TUESDAY, Aug. 30, 2016 – A special type of contact lens has been designed to gradually deliver medication to the eye, researchers report. This kind of contact lens could help people who have a hard time using eye drops to treat conditions such as glaucoma, the study authors explained. The new study showed that the drug-dispensing lenses were able to effectively lower the eye pressure in monkeys with glaucoma at least as much as the standard eye drops used to treat the disease. "This promising delivery system removes the burden of administration from the patient and ensures consistent delivery of medication to the eye, eliminating the ongoing concern of patient compliance with dosing," study co-author Dr. Janet Serle said in a news release from the Massachusetts Eye and Ear Infirmary. Serle is a glaucoma specialist at Icahn School of Medicine at Mount Sinai in New York City. Glaucoma is ... Read more

Related support groups: Eye Conditions, Glaucoma, Glaucoma (Open Angle), Glaucoma/Intraocular Hypertension, Glaucoma (Narrow Angle), Glaucoma with Pupillary Block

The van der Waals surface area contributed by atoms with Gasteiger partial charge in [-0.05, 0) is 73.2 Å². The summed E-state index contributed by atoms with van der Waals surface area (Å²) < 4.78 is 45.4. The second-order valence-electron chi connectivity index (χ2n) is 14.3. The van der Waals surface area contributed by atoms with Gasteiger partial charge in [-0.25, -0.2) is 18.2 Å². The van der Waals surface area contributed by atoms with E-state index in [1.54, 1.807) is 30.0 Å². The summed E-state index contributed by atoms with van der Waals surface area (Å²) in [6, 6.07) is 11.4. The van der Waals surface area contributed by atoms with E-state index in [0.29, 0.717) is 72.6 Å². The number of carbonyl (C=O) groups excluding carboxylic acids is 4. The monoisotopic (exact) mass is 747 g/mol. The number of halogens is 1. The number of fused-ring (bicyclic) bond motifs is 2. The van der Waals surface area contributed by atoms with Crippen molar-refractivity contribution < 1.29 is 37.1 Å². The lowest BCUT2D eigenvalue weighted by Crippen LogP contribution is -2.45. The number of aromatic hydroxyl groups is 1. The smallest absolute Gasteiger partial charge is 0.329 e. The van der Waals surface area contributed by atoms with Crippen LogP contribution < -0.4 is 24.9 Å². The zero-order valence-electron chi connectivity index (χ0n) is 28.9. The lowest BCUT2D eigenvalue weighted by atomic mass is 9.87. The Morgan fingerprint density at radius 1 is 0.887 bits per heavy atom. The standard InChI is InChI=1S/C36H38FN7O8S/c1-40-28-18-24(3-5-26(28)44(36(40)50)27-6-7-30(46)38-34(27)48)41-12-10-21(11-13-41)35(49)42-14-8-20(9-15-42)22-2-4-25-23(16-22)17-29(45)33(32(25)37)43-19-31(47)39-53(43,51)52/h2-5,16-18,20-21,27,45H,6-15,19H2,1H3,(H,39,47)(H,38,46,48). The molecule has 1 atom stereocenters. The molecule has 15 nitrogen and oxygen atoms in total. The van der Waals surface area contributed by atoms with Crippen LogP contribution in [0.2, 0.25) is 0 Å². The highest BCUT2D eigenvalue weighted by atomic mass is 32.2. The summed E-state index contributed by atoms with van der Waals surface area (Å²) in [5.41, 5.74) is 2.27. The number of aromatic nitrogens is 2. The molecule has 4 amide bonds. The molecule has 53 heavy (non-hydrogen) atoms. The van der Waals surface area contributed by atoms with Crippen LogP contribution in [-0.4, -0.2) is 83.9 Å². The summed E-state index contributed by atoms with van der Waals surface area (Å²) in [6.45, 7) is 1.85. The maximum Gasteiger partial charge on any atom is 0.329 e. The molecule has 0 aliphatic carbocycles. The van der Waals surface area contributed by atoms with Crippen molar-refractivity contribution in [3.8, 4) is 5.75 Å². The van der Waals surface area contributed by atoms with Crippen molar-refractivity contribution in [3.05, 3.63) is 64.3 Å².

Blindness Biggest Fear for Many Americans

Posted 4 Aug 2016 by Drugs.com

THURSDAY, Aug. 4, 2016 – Blindness is what many Americans fear most, a new survey shows. "These findings underscore the importance of good eyesight to most and that having good vision is key to one's overall sense of well-being," said lead researcher Dr. Adrienne Scott and colleagues. Scott is an assistant professor of opthalmology at Johns Hopkins University School of Medicine in Baltimore. "The consistency of these findings among the varying ethnic/racial groups underscores the importance of educating the public on eye health and mobilizing public support for vision research," the researchers added in a news release. The nationwide online poll, commissioned by the nonprofit health research group known as Research!America, found that 88 percent of more than 2,000 respondents considered good vision vital to overall health. And 47 percent said losing their sight would have the most ... Read more